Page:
The wind grabbed hold of her when she stood up to leave, it shoved her in the back, almost toppling her while the cliffs kept howling behind her, calling out tattered words she couldn’t escape and didn’t want to understand. She tried to get away, didn’t want to listen, but the sand was soft and deep and her boots sank into it, it was like treading water. In the end you always sink no matter how you fight, you’re pulled down and under until you can’t breathe. The pills were wearing off and the pain in her foot had returned, but she couldn’t stay here, she had to get back. So she went on, every step another stab of pain.
When she dared to turn around the cliffs were gone. The storm was blowing harder now, whipping up swirls and clouds of dust that filled the air and sky, making the landscape look exactly the same in all directions. She could feel the world turning, tumbling and spinning around her until she had no idea where she had come from or where she was going. Standing there, assaulted by the wind, she hesitated, squinting up at the sun until her unprotected eyes burned, vainly trying to remember the position it had been in before.
It seemed to her that there were other shapes surrounding her in the storm, but she couldn’t see clearly and they always seemed to stay right at the edges of her field of vision, flitting in and out, uncertain and unseen. They flickered in the wind and the light, then disappeared completely when she turned to face them. Shadows. Sand. Wind.
Maybe it’s the search party, she thought. Sent out to find me. Maybe they just landed and found the empty capsule. She shouldn’t have thrown away the UV-shield. It was so difficult to see in the shimmering sand and sunlight.
She screamed, but the sound of her own voice being devoured by the wind was so strange that she immediately fell silent again. After a while the shapes around her disappeared and the air seemed to clear. She was alone and started moving again, more slowly than before, dragging that left foot. The fatigue overcame her then, it entered her mind and her body like a familiar, almost welcome warmth in the chest, spreading slowly into her arms and legs.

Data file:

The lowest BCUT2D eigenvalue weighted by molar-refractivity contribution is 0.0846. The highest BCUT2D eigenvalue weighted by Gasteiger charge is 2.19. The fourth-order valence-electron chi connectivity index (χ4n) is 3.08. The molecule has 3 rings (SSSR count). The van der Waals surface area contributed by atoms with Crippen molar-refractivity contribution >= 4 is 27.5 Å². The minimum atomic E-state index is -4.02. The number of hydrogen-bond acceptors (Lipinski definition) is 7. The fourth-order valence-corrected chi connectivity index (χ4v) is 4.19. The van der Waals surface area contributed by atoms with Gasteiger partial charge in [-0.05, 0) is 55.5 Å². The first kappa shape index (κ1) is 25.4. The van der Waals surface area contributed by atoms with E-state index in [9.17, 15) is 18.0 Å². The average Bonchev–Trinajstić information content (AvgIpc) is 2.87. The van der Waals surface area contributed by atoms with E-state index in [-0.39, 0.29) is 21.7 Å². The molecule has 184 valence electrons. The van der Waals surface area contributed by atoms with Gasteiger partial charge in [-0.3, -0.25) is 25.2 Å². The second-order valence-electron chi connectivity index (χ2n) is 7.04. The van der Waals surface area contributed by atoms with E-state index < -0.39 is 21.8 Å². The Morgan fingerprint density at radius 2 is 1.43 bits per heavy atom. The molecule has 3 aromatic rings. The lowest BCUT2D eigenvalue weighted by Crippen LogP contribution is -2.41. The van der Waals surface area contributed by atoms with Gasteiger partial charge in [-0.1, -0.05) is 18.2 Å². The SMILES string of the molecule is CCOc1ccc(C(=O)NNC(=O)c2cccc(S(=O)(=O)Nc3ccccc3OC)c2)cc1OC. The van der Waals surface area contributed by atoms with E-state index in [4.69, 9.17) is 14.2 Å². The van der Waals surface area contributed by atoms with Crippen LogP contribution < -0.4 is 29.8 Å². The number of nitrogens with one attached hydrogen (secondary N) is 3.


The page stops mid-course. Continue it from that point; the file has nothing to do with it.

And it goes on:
It was like it had been when she dragged the others across the ridge. The fatigue had been like an inviting, seductive heaviness - making it difficult to move and even more difficult to think.
Soon, she thought and struggled on, they’ll be here soon. Maybe they’re already here.
When she finally reached the capsule, she collapsed inside as the airlock closed, and lay there for a while with her flushed, wind-burned face resting on the floor, listening to the wind howling through the holes and cracks inside her, just as it had howled through the cliffs.
There was nobody there. Nobody had come for her.
She took two pills before sitting down at the work-desk. It was difficult to get the boot off because of the swelling, and the searing reddish blue bruise had spread halfway up her calf and shin. Carefully, she wrapped her ankle with a cooling bandage and felt the throbbing subside. She pulled up the diagrams and graphs on-screen, all the data she had previously collected from the test sites, and she sat there staring at the screen, trying to make sense of it all. It was so difficult to concentrate, so difficult to see, as if the sparkling sand and sunlight were still in her eyes. The report was incomplete, but maybe it would still be enough for a terra-forming license. It would have looked better with the info from the probe, but it was too late to do anything about that.
I can’t do it all by myself, she thought angrily. They’ll understand that. They have to understand that.
She felt her lacerated forehead and saw blood on her fingers.
The damn probe.
If they had just listened to her it would have been so much easier, but she had done the best she could under the circumstances. She had done what had to be done.
It had been roughly six months into their trip, barely halfway through their mission.
When she had accepted the position with the research team, she had thought that analyzing and classifying the planets in the sector they had been assigned would challenge her terra-forming knowledge. After only a month on board she had realized that it was going to be very different than she had imagined. The work was monotonous and repetitive and mostly consisted of evaluating long-distance sensor info, not analyzing environments on-site like she wanted to do. The others always found something that ruled out surface expeditions, and soon every new planet became just another source of disappointment.
Scanning the first long-distance data for this planet, she had immediately realized that it was ideal, near perfect for terra-forming, and she had wanted to get down there immediately. It was true that they had lost contact with the first probe, but that was just a technical mishap, and the others ought to have given in when she reported the impressive info from the second probe. Instead, they had requested access to the raw data feed. She had refused because it was unnecessary, but the others remained obsessed with seeing that raw feed. In spite of her expertise, in spite of the well-written reports and the excellent stats she provided, they did not want to listen to her.